On Monday, September 18, I had my last breakfast of oatmeal, yogurt, fruit, and homemade apple cider at the Sliwas' organic farm near Decorah, Iowa. I enjoyed one last visit to the raspberry bushes to pick that wonderful delicacy before I got into the car to head to LaCrosse, Wisconsin.
Raspberries and tomatoes are foods that I will never take for granted again after my time at the Federal Prison Camp in Danbury, Connecticut. When I was picking up the litter on the prison grounds (I had given myself the title "Environmental Improvement Engineer" and told people that I had a "big government job" that paid... twelve cents an hour!), I had been caught a few times picking raspberries and was forced to "dump the contraband." Also, I helped out in the greenhouse and had brought some tomato seeds that I had taken from tomato slices that I had been served for lunch. The greenhouse crew and I dried those seeds and planted them and transplanted them... and they grew tall and produced many tomatoes.
So... I love raspberries and tomatoes!
But I digress. After enjoying my last visit to the raspberry bushes, I got into the car. David drove Perry-O to the co-op in Decorah so that she could do her volunteer job. He took me around Decorah so that I could take photographs. Then we left Decorah and headed to LaCrosse through a bit of Minnesota.
I asked David how he and Perry-O found their way to Iowa and how they made the choice to become organic farmers. David is originally from Massachusetts and Perry-O is originally from Michigan. David told me that his education is in entomology, which is the study of insects. So that would make him a bug doctor! He and Perry-O had dreamed of living on the land and they had researched places where they might like to fulfill that dream. Those places included parts of the northeast, the Pacific northwest, and the northern section of the Mississippi River. I asked David why he didn't consider a more southern climate. He said that they wanted to experience four seasons, including winter, and they decided that the south was not for them. They spent a brief amount of time in the upper Mississippi River area, but were unable to get employment so they headed back east. David said that he got a job on the entomology faculty at Cornell University in Ithaca, New York. He traveled around the state to tell people about insect populations. David said that, many years after leaving this job, he continues to have an interest in statistics and in preducting bug populations.
Not long after he started working at Cornell, he and Perry-O had an opportunity to move to Iowa to fulfill their dream of living on the land. He said that, then, they were young and idealistic and were willing to leave the benefits and the security of a full-time job.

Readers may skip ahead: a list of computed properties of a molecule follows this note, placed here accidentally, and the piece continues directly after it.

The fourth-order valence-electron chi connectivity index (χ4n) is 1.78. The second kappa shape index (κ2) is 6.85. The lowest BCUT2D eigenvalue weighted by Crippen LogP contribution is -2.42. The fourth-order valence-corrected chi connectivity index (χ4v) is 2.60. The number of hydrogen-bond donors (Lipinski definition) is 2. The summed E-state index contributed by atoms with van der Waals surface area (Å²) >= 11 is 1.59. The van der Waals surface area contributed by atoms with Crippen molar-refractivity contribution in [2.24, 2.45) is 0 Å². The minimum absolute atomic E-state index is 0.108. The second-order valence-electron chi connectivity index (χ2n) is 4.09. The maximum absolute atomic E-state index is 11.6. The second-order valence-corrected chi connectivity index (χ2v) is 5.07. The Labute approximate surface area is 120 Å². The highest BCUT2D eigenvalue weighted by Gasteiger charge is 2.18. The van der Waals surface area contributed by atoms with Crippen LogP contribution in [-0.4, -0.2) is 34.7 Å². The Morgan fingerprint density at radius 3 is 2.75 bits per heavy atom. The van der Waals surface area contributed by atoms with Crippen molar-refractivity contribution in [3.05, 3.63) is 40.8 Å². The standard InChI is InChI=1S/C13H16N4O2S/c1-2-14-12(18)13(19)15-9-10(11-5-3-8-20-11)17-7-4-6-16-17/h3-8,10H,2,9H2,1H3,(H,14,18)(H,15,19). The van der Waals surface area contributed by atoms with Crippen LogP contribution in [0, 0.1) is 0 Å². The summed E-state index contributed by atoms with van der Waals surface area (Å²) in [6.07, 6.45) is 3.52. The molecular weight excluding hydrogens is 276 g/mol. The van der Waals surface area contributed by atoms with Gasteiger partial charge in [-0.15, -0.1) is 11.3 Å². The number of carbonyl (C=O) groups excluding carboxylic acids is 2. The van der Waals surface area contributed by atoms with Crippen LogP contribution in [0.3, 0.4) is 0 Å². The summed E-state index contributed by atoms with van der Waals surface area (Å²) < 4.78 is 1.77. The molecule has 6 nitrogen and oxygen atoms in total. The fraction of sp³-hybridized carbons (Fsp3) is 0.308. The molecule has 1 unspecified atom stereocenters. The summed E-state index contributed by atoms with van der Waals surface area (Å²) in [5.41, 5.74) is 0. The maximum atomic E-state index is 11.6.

More than thirty years after coming to Iowa to follow a dream, David said that he is happy with the choice that he and Perry-O made. He said that he has worked a variety of jobs in addition to taking care of the farm. Perry-O worked as head of the Learning Skills Center in Luther College in Decorah, Iowa, for a number of years. Also, until this year, David and Perry-O grew a garden of crops to be sold at market.
On our way to LaCrosse, we saw cows, horses, sheep, llamas, and a few bald eagles.
David left me at the Franciscan Spirituality Center. It belongs to the Franciscan Sisters of Perpetual Adoration. I was introduced to Sister Arlene, who took me to lunch in the cafeteria where the Franciscan Sisters of Perpetual Adoration eat. After lunch, Sister Virginia took me on a tour. The tour included the chapel, called the Mary of the Angels Chapel. I also saw the room where the sisters have perpetual adoration. That is where they got their name. Perpetual adoration has been going on nonstop since 1878. I saw the gift shop, where many of the sisters sell their arts and crafts. Also, I saw a series of paintings depcting the history of the Franciscan Sisters of Perpetual Adoration, from their start as a group of immigrants from Bavaria to present times. They have worked in schools, orphanages, hospitals, and in foreign missions.
After the tour was completed, I went to my room and called my friend Mary. We made arrangements to go out for ice cream after dinner. In addition, Vickie came to clean my room. It was really something to watch her. She made the bed and cleaned the bathroom so fast that I suggested that she enter a contest! She is the first person whom I have ever met who made cleaning into a spectator sport.
After going to mass and then dinner, I went out with Mary for ice cream. It was just a few blocks from the Spirituality Center. We had yummy ice cream... I had cherry ice cream with bits of chocolate in it... and we chatted and shared stories. Mary told me that she has joined a network to work on disability rights issues. This is an area where much advocacy is needed, and Mary's research skills will be valuable.
I returned to the Spirituality Center and read for a while...
That was the end of my first day in LaCrosse, Wisconsin.
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